2) Place the meat in a large pot along with enough hot water to cover it by at least 1" and put the lid on. Turn the heat to medium low, bring it to a simmer at about 190°F and keep it there for 30 minutes. If you boil it, it will shrink and squeeze out the moisture. Yes, you can make dry meat in a pot of water if you cook it too hot! Beware that the meat is cold, so when it warms the water will slowly move from simmer to boil. Keep an eye on it and try not to let it boil.
3) After 30 minutes of simmering, dump out the water and cover the meat with fresh hot water, again about 1" above the meat. We do this to remove some of the salt from the curing process. You want salt, but not too much. Bring to a low simmer again, this time cooking for 3 hours or until it is about 190°F in the center and fork tender. Some really cheap cuts will never get tender (and that's why it is best to make your own). Keep the meat submerged even if you have to weight it down with a small plate.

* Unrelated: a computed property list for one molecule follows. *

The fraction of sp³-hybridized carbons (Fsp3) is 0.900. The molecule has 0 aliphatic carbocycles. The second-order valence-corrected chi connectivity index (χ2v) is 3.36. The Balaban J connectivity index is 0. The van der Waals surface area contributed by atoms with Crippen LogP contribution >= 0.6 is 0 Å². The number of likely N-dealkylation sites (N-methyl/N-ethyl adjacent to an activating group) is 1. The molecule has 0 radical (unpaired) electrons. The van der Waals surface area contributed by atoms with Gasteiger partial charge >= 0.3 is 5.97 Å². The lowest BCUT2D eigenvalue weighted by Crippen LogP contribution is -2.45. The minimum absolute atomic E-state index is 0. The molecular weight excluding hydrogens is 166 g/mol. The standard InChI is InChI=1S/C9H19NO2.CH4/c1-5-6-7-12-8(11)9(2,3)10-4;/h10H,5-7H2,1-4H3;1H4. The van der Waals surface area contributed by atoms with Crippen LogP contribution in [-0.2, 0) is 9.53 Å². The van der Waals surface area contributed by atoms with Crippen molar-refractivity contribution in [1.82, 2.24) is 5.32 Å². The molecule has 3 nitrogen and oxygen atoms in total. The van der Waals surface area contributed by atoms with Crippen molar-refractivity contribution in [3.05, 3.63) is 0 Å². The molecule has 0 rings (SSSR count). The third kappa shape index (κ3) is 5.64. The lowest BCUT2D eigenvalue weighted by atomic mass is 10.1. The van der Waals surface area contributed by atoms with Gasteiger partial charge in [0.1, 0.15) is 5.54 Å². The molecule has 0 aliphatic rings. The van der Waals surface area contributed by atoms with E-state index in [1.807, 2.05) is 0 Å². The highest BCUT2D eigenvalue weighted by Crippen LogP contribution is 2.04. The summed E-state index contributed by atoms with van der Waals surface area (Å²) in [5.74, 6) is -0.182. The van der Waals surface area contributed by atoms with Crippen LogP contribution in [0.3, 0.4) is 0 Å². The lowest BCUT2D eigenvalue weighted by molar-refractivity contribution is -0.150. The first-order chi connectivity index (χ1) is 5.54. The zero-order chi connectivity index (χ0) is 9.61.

4) About 1 hour before dinnertime, add the carrots and potatoes. They will need an hour to get tender, depending on how thick you cut them. About 30 minutes before dinner, add the cabbage. If you want to add onions and garlic to flavor the soup, do it now. But don't think for a minute they will flavor the meat.
5) Remove the meat and place it on a carving board. If you got the point section, there are often two horizontal muscles with a thick layer of fat between them. Separate them by sliding a knife through the fat. Carve and/or scrape off the fat layer. Carve the meat by cutting across the grain about the thickness of a pencil. Any thinner and it will fall apart, any thicker and it will be chewy. Carve with the grain and you will have difficulty chewing.
6) Lift out the cabbage, potatoes, and carrots and divide them into serving bowls. Place the meat in the bowl. Spoon some of the cooking liquid over them and serve.
"If it was raining soup, the Irish would go out with forks."Brendan Behan